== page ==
“Doesn’t everyone lean towards another? Even as we’re alone, don’t we seek out some other half to fill in our story?” Ann Patchett asks in her thoughtful introduction to “Two,” a vibrant collaboration of photography and essay.
Melissa Ann Pinney’s remarkable photographs convey connection across every page: the mirroring of posture, mood and attention; the relationship between two bodies connected in conversation, spirit, focus or wariness.
Woven through this beautiful book are reflections by a host of literary lights — Billy Collins, Edwidge Danticat, Elizabeth Gilbert, Allan Gurganus, Jane Hamilton, Barbara Kingsolver, Elizabeth McCracken, Maile Meloy, Susan Orlean and Richard Russo — who offer insight into the idea of togetherness.
In her witty essay, Gilbert confesses to being a “hardworking-half-ass” who can write quickly but is sloppy. “I am the enthusiastic researcher, the breakneck storyteller, the extremely confident narrator, the fastest writer in the joint,” she reveals, “but I will never be the person with the magnifying glass, inspecting every sentence for dust mites of fallacy of infelicity.” For that she needs someone more precise, her other half, if you will, a meticulous reader and editor who allows Gilbert “to fly blind.”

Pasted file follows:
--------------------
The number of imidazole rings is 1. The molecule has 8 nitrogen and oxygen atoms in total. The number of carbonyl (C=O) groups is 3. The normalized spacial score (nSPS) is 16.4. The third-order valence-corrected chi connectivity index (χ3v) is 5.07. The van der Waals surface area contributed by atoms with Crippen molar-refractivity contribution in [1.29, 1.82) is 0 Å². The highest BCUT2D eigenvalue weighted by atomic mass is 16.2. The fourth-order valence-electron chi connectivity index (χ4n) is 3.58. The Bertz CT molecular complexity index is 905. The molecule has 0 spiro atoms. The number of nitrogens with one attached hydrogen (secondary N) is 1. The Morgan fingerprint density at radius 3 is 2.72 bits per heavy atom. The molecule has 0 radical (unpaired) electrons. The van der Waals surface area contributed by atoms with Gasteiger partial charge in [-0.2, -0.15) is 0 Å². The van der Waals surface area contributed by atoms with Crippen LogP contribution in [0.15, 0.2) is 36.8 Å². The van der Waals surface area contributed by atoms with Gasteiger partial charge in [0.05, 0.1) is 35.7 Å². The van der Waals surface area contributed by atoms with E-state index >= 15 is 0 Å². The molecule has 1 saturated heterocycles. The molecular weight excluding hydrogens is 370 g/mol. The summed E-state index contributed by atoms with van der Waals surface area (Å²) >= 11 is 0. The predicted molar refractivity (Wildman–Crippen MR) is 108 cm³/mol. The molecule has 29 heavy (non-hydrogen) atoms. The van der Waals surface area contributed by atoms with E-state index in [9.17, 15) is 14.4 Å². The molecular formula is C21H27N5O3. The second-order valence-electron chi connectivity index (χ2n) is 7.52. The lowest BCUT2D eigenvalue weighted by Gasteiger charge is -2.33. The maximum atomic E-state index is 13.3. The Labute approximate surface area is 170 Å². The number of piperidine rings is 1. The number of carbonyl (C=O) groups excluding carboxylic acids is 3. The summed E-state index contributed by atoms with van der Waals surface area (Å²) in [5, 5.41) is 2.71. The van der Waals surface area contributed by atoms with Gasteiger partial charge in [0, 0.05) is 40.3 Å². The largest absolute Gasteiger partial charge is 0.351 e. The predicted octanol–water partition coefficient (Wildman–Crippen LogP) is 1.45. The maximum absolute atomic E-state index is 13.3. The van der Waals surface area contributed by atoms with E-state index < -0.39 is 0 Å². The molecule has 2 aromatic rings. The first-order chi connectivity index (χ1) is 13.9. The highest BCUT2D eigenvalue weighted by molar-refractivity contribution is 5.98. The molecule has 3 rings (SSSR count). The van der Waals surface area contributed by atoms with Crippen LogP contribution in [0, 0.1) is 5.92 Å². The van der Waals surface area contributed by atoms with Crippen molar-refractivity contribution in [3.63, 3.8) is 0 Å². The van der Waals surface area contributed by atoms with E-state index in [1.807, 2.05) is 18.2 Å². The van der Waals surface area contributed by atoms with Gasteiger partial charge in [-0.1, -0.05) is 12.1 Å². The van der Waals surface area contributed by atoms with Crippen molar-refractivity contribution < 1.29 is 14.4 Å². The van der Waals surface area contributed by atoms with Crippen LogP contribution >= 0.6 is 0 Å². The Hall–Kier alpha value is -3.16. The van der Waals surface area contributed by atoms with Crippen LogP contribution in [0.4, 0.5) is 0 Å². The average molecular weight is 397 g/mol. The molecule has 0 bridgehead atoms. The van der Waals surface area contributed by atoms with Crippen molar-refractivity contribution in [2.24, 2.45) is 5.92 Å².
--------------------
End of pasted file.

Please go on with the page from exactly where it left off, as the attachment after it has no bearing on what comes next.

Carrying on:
Kingsolver expounds on the intimacy of parenthood and of a child’s instinctual knowledge to not impinge upon this sacred bond: “Forsaking all others. Before we are trained to know it, children know to be wary,” she writes. “If we should open a door and happen upon these two, we know to be still, breathe carefully, step quietly out of the room.”
The images highlight the dichotomy found everywhere — in humans and objects alike. There is opposite in all: bright and dark, shadow and light, the painted and the unadorned, the past and the future. The joy of turning each page lies in the discovery of two, of spotting the duality in each image: two silhouetted hands floating before the white curtains of a light-filled bedroom; the juxtaposition of two people clearly inhabiting two head-spaces — one focused and present, the other distant and removed. An image of a poised elderly woman occupies the center of one photograph where, just beyond, in the background and simultaneously the past, sits a portrait of what could be the youthful version of herself: same expression, same tilt of the head, same curl of hair; she is, at once, two.
Lauren Knight is a writer and photographer in St. Louis who blogs at Crumb Bums.